ISLAMABAD (August 06 2003) : The Securities and Exchange Commission of Pakistan (SECP) has simplified the format of statutory returns for the convenience of companies incorporated under the Companies Ordinance, 1984.
The returns prescribed in the Companies (General Provision and Forms) Rules, 1985, are used by the companies for making applications and submission of the returns to SECP and the Company Registration Offices.
SECP has issued an SRO 687(1)/2003 of July 7, 2003 to introduce reforms pertaining to changes in the statutory returns.
Now, the forms relating to statutory returns have been completely revamped and designed considering the Information Technology solutions and the automation already adopted by the SECP and also for the purpose of online submission system, targeted for near future.
It is hoped that the new set of forms would facilitate proper compliance with the statutory requirements and in maintaining the companies data and retrieval of requisite information from the database more effectively.
Some of the major reforms introduced are as under:
Mode of serving notice/documents:
In the past, corporate entities were allowed to send reports/notice/documents to their members utilising only traditional modes of sending mails ie either trough registered post or under a certificate of posting.
There was an overwhelming demand from the corporate sector that considering the convenience and promptness of service extended by the courier communication with its shareholders.
The recent amendments in the Rules now allow usage of courier facility apart traditional postal mail.
Documents submitted with application for alteration in memorandum:
Keeping in view the practical difficulties of the corporate sector, the amendments have been made in the Rules to simplify, rationalise and streamline the information/documents to be furnished with application for alteration in memorandum so that the SECP may accord its approval at the earliest.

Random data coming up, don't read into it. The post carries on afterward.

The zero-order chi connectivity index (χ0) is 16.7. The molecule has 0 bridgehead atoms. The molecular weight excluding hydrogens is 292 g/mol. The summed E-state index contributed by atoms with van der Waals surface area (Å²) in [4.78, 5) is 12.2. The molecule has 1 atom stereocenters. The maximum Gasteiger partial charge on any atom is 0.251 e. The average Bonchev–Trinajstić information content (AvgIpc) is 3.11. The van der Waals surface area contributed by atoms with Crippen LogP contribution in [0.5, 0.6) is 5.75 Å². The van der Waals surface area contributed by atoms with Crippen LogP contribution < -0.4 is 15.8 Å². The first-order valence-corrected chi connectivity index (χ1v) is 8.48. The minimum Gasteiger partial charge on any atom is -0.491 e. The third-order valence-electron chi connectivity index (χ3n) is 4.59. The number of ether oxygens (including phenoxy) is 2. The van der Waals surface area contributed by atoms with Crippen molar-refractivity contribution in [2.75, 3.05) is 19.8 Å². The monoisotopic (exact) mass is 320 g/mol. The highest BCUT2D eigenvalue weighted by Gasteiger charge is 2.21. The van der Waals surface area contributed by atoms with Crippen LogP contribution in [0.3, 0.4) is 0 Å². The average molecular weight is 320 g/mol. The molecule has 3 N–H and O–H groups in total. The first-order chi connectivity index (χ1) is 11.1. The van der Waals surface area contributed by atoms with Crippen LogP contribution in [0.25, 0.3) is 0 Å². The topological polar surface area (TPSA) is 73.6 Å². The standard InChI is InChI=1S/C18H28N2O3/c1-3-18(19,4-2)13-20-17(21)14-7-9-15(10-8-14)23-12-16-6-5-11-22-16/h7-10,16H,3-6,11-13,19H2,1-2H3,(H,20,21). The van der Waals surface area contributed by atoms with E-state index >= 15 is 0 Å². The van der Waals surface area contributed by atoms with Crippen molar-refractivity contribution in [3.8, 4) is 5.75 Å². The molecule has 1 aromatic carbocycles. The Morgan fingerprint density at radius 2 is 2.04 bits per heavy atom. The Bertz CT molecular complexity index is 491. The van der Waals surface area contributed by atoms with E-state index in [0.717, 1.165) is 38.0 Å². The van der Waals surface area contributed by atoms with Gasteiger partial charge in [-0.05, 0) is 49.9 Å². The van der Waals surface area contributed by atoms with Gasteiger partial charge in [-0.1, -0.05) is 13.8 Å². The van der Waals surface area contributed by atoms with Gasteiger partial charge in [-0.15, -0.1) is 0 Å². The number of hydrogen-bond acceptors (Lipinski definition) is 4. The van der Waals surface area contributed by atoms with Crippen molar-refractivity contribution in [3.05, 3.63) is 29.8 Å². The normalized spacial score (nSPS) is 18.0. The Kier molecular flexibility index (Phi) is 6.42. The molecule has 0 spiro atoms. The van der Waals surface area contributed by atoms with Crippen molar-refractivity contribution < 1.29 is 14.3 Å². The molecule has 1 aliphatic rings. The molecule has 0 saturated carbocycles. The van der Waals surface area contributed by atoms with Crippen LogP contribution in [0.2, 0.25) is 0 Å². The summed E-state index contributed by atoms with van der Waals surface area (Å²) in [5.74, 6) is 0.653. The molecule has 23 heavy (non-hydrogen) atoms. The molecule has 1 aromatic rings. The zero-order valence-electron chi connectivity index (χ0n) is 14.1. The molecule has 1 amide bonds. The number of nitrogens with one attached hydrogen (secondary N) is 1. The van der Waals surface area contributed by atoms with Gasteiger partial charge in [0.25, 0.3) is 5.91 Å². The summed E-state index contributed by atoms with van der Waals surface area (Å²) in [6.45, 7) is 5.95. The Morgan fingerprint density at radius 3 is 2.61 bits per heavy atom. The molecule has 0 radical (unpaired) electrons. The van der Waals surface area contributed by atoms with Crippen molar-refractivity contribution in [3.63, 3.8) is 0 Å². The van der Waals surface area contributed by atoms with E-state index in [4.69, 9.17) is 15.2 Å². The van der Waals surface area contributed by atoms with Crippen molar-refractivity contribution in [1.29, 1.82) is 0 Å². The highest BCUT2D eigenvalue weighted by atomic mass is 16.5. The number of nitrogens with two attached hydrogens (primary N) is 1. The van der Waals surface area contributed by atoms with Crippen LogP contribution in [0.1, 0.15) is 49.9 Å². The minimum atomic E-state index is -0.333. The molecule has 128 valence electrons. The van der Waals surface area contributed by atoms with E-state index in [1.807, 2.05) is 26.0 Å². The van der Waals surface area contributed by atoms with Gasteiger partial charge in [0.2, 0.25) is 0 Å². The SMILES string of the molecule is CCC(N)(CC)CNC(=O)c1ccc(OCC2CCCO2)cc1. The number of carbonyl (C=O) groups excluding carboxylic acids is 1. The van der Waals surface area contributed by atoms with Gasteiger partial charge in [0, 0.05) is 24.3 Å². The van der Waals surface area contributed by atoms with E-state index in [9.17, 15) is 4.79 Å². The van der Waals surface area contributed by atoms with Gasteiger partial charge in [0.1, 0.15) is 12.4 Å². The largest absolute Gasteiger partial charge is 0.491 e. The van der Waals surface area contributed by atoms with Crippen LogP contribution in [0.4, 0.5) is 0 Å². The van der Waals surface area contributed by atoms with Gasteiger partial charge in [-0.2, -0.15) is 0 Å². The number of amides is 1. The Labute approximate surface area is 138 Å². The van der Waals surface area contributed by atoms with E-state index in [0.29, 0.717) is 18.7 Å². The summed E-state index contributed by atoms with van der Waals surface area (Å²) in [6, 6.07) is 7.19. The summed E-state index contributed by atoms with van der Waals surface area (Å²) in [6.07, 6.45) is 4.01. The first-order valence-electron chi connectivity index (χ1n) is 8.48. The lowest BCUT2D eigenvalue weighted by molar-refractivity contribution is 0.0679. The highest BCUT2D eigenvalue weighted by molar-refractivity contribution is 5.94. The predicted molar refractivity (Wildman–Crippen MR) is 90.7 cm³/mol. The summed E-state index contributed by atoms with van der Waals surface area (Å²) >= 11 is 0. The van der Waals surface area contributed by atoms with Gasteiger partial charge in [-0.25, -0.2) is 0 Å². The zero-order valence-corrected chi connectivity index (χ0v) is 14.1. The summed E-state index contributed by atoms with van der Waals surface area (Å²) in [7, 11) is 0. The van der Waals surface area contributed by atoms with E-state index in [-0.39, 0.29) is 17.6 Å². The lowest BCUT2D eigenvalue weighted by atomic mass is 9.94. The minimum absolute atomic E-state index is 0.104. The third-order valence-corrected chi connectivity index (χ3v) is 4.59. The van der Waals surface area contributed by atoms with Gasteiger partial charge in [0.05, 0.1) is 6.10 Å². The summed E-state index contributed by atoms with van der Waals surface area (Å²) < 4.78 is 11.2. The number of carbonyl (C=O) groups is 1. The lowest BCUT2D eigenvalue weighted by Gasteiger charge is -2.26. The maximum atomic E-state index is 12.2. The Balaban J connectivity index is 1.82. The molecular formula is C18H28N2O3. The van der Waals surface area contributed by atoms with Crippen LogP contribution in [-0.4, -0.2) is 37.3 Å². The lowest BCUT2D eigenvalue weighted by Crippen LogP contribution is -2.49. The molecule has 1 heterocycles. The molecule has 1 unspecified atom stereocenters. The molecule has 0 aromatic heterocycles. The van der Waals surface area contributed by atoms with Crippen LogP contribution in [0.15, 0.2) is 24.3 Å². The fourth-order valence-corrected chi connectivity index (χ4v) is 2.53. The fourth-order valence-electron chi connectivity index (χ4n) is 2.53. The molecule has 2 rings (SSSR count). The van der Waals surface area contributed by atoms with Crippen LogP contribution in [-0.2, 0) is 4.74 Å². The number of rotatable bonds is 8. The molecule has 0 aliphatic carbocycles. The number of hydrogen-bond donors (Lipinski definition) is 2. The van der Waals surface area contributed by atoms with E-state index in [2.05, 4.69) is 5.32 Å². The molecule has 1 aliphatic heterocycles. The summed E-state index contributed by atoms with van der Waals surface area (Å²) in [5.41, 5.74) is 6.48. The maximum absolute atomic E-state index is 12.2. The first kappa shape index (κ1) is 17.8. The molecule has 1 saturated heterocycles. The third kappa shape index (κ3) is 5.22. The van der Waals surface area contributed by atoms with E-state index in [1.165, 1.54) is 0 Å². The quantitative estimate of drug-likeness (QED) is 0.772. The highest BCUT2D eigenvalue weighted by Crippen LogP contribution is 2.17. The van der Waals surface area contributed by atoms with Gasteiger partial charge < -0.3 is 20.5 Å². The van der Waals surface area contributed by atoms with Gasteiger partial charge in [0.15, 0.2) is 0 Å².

Company representatives in proceeding before the Commission:
Before these amendments in Rules, only a chartered accountant, cost and management accountant or an advocate practising at the level of High Court/ Supreme Court could appear in proceedings before the commission on behalf of the company.
These amendments have broaden the scope of representation and now the chief executive, company secretary and such other person possessing the qualification prescribed by the Commission can appear on behalf of the company in proceedings before the Commission.
Signatories on the returns submitted with the Commission:
Previously, any director of the company was eligible to sign the returns filed by the companies with the Commission that, in some cases resulted in filing of disputed returns by different directors.
Now, the amendments have been made to eliminate possible disputes over authenticity of returns submitted by the companies and it has been proved that the returns shall only be signed and submitted by the chief executive or the secretary of a company.